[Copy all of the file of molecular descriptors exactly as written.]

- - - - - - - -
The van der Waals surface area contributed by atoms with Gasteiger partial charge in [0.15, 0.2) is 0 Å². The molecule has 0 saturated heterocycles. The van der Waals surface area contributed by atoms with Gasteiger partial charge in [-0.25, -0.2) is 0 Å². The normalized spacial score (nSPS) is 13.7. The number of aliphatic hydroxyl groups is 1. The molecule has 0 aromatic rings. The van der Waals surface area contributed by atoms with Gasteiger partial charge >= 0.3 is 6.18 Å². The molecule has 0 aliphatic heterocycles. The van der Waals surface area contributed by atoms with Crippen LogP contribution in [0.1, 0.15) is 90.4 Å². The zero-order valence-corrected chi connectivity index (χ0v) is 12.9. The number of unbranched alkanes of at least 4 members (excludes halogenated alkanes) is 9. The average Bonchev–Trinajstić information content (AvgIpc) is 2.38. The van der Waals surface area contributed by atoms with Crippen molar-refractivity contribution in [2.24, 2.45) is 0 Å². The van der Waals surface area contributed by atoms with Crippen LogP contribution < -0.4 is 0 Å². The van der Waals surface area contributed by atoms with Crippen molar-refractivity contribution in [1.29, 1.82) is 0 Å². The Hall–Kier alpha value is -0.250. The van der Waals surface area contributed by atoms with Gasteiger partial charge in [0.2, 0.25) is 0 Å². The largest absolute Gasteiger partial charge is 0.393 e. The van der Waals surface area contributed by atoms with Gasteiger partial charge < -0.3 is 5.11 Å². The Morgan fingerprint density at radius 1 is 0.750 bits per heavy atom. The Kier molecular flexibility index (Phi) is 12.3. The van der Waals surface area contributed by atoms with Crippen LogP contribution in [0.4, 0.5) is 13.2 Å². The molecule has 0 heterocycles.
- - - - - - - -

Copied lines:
The van der Waals surface area contributed by atoms with Gasteiger partial charge in [0.15, 0.2) is 0 Å². The molecule has 0 saturated heterocycles. The van der Waals surface area contributed by atoms with Gasteiger partial charge in [-0.25, -0.2) is 0 Å². The normalized spacial score (nSPS) is 13.7. The number of aliphatic hydroxyl groups is 1. The molecule has 0 aromatic rings. The van der Waals surface area contributed by atoms with Gasteiger partial charge >= 0.3 is 6.18 Å². The molecule has 0 aliphatic heterocycles. The van der Waals surface area contributed by atoms with Crippen LogP contribution in [0.1, 0.15) is 90.4 Å². The zero-order valence-corrected chi connectivity index (χ0v) is 12.9. The number of unbranched alkanes of at least 4 members (excludes halogenated alkanes) is 9. The average Bonchev–Trinajstić information content (AvgIpc) is 2.38. The van der Waals surface area contributed by atoms with Crippen molar-refractivity contribution in [2.24, 2.45) is 0 Å². The van der Waals surface area contributed by atoms with Crippen LogP contribution < -0.4 is 0 Å². The van der Waals surface area contributed by atoms with Crippen molar-refractivity contribution in [1.29, 1.82) is 0 Å². The Hall–Kier alpha value is -0.250. The van der Waals surface area contributed by atoms with Gasteiger partial charge in [0.2, 0.25) is 0 Å². The largest absolute Gasteiger partial charge is 0.393 e. The van der Waals surface area contributed by atoms with Gasteiger partial charge < -0.3 is 5.11 Å². The Morgan fingerprint density at radius 1 is 0.750 bits per heavy atom. The Kier molecular flexibility index (Phi) is 12.3. The van der Waals surface area contributed by atoms with Crippen LogP contribution in [0.4, 0.5) is 13.2 Å². The molecule has 0 heterocycles.